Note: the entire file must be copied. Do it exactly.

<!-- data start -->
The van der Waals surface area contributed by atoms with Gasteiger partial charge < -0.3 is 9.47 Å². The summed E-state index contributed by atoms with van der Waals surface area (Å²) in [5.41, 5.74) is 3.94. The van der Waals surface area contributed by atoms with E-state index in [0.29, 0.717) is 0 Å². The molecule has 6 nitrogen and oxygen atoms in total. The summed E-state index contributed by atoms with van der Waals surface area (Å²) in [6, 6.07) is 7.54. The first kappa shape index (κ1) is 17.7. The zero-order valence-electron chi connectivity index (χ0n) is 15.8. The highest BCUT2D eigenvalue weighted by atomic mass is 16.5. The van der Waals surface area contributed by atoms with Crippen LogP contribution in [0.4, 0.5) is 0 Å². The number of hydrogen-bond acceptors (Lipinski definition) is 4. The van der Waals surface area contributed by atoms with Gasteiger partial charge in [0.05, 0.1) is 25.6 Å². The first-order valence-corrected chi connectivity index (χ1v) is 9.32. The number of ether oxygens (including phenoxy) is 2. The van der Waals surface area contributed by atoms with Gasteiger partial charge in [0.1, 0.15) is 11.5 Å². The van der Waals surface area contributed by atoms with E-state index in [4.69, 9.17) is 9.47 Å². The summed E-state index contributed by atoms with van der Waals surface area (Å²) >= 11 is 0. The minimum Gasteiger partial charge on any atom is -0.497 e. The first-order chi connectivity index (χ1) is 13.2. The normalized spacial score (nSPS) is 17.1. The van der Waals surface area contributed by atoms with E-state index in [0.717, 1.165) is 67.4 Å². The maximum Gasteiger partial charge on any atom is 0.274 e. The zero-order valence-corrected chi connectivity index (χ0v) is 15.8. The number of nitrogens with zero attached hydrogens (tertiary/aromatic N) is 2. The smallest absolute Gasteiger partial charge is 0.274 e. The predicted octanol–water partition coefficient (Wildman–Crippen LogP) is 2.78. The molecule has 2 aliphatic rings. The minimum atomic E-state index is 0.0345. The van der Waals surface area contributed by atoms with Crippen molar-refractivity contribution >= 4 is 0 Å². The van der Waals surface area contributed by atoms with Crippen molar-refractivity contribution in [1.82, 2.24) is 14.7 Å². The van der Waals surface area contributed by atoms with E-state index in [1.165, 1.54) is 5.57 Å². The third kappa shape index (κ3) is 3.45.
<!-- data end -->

The van der Waals surface area contributed by atoms with Gasteiger partial charge < -0.3 is 9.47 Å². The summed E-state index contributed by atoms with van der Waals surface area (Å²) in [5.41, 5.74) is 3.94. The van der Waals surface area contributed by atoms with E-state index in [0.29, 0.717) is 0 Å². The molecule has 6 nitrogen and oxygen atoms in total. The summed E-state index contributed by atoms with van der Waals surface area (Å²) in [6, 6.07) is 7.54. The first kappa shape index (κ1) is 17.7. The zero-order valence-electron chi connectivity index (χ0n) is 15.8. The highest BCUT2D eigenvalue weighted by atomic mass is 16.5. The van der Waals surface area contributed by atoms with Crippen LogP contribution in [0.4, 0.5) is 0 Å². The number of hydrogen-bond acceptors (Lipinski definition) is 4. The van der Waals surface area contributed by atoms with Gasteiger partial charge in [0.05, 0.1) is 25.6 Å². The first-order valence-corrected chi connectivity index (χ1v) is 9.32. The number of ether oxygens (including phenoxy) is 2. The van der Waals surface area contributed by atoms with Gasteiger partial charge in [0.1, 0.15) is 11.5 Å². The van der Waals surface area contributed by atoms with E-state index in [4.69, 9.17) is 9.47 Å². The summed E-state index contributed by atoms with van der Waals surface area (Å²) >= 11 is 0. The minimum Gasteiger partial charge on any atom is -0.497 e. The first-order chi connectivity index (χ1) is 13.2. The normalized spacial score (nSPS) is 17.1. The van der Waals surface area contributed by atoms with E-state index in [0.717, 1.165) is 67.4 Å². The maximum Gasteiger partial charge on any atom is 0.274 e. The zero-order valence-corrected chi connectivity index (χ0v) is 15.8. The number of nitrogens with zero attached hydrogens (tertiary/aromatic N) is 2. The smallest absolute Gasteiger partial charge is 0.274 e. The predicted octanol–water partition coefficient (Wildman–Crippen LogP) is 2.78. The molecule has 2 aliphatic rings. The minimum atomic E-state index is 0.0345. The van der Waals surface area contributed by atoms with Crippen molar-refractivity contribution >= 4 is 0 Å². The van der Waals surface area contributed by atoms with Crippen molar-refractivity contribution in [1.82, 2.24) is 14.7 Å². The van der Waals surface area contributed by atoms with E-state index in [1.165, 1.54) is 5.57 Å². The third kappa shape index (κ3) is 3.45.